Explained: What is a Damper and How does it work?
Everyone knows that a car’s suspension has something called a damper. In our latest five-minute explainer we explain what a damper is and how it works.
You’ve heard of dampers as part of a car’s suspension. But what are they really, and how do they work? Okay, time for a backyard experiment. You’ll need a tennis ball, a bean-bag and a concrete floor. Hold the tennis ball at shoulder height and drop it on to the concrete. What happens? Yep, the ball bounces back at you, high enough for you to easily catch it.
Now, from the same height, drop the tennis ball into a bean-bag. The difference is obvious; instead of bouncing back, the ball just plops into the bean-bag and doesn’t really rebound at all. While the unyielding concrete preserves the energy in the ball (allowing it to spring back at you) the bean-bag has absorbed all of the ball’s energy and dissipated it as a force to rearrange the beans inside the bag (as well as some noise and a microscopic amount of heat through the friction involved).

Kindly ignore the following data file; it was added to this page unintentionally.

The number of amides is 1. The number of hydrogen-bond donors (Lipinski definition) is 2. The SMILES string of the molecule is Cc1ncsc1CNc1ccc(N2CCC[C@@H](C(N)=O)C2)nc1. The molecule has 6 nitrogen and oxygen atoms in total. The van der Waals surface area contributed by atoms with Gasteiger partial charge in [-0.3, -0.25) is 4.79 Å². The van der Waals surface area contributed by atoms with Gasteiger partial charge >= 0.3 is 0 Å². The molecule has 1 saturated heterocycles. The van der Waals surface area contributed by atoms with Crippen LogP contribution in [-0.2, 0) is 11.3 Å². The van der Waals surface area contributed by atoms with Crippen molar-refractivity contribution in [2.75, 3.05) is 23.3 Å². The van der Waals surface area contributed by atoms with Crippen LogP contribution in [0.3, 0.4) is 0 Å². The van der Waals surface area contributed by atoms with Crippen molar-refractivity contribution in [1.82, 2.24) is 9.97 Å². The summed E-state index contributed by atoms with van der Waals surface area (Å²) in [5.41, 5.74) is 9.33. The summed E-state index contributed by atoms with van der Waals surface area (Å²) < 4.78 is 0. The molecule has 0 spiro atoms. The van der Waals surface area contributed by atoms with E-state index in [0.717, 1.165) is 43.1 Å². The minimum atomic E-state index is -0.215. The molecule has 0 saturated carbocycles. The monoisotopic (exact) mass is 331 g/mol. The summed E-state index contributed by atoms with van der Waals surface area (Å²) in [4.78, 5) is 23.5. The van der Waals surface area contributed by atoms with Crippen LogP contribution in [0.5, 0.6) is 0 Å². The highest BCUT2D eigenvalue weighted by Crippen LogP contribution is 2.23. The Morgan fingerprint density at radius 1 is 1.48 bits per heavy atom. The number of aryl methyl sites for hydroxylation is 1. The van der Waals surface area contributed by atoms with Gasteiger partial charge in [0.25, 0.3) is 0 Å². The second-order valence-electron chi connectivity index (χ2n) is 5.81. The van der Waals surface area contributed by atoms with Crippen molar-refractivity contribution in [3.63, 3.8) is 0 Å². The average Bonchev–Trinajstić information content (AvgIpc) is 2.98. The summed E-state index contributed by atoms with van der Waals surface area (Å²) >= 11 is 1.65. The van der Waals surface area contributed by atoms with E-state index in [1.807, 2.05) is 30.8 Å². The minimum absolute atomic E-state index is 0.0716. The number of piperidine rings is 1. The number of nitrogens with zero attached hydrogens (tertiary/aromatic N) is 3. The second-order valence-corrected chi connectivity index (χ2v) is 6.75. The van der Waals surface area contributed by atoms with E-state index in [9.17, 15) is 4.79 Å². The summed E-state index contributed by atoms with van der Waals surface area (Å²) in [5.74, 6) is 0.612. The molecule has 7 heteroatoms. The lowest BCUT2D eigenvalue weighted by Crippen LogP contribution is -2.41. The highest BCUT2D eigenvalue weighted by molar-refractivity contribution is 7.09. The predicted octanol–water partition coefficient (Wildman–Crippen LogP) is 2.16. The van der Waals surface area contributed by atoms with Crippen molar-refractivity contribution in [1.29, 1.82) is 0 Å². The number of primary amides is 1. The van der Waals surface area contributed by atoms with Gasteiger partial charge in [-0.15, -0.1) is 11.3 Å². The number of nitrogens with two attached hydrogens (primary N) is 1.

In terms of your car’s suspension, the tennis ball is the spring and the bean-bag is the damper, also – for obvious reasons – known as a shock-absorber.
Of course, you don’t have bean-bags cabled-tied under your car, so how does a damper work? Essentially, it uses a tube, inside which is a fluid (usually oil) and a series of internal baffles (holes). As the spring moves up and down, the damper telescopes, forcing that oil through the holes. That has the effect of slowing the whole process as well as controlling it and dissipating the energy so that the spring (the tennis ball, remember) doesn’t continue to bounce.
Without dampers, a car would hit a bump and set up an oscillation that would grow with each new bump until it literally bounced you off the road.
You can check the condition of your dampers with a fairly simple test at home: Push down sharply on each corner of the vehicle. It should dip and then return to its normal position in one motion. If it continues to bounce or wobble, chances are your dampers are completely baked. The other thing to do is to stick your head under the car and look at the dampers individually. If there’s any oil or oil-mist on the outer body, they’ve started to leak and need to be replaced.